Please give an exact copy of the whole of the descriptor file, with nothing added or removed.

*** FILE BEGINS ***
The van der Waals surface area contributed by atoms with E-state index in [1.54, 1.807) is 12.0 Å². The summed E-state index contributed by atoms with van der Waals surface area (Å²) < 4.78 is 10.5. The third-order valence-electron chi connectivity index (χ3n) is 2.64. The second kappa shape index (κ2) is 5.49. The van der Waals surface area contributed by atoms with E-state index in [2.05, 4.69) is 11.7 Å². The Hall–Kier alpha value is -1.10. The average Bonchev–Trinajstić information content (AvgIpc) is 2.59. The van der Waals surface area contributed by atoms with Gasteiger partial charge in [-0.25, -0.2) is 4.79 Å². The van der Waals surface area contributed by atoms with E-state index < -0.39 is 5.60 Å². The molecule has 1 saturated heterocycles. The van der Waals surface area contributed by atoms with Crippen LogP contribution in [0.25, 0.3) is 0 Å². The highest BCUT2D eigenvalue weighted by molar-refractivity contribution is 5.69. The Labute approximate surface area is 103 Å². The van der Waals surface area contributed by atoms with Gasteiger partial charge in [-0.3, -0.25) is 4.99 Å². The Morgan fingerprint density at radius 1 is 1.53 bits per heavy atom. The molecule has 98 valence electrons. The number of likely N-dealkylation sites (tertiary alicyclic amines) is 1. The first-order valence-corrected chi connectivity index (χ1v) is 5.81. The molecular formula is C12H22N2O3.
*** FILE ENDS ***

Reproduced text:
The van der Waals surface area contributed by atoms with E-state index in [1.54, 1.807) is 12.0 Å². The summed E-state index contributed by atoms with van der Waals surface area (Å²) < 4.78 is 10.5. The third-order valence-electron chi connectivity index (χ3n) is 2.64. The second kappa shape index (κ2) is 5.49. The van der Waals surface area contributed by atoms with E-state index in [2.05, 4.69) is 11.7 Å². The Hall–Kier alpha value is -1.10. The average Bonchev–Trinajstić information content (AvgIpc) is 2.59. The van der Waals surface area contributed by atoms with Gasteiger partial charge in [-0.25, -0.2) is 4.79 Å². The van der Waals surface area contributed by atoms with E-state index < -0.39 is 5.60 Å². The molecule has 1 saturated heterocycles. The van der Waals surface area contributed by atoms with Crippen LogP contribution in [0.25, 0.3) is 0 Å². The highest BCUT2D eigenvalue weighted by molar-refractivity contribution is 5.69. The Labute approximate surface area is 103 Å². The van der Waals surface area contributed by atoms with Gasteiger partial charge in [-0.3, -0.25) is 4.99 Å². The Morgan fingerprint density at radius 1 is 1.53 bits per heavy atom. The molecule has 98 valence electrons. The number of likely N-dealkylation sites (tertiary alicyclic amines) is 1. The first-order valence-corrected chi connectivity index (χ1v) is 5.81. The molecular formula is C12H22N2O3.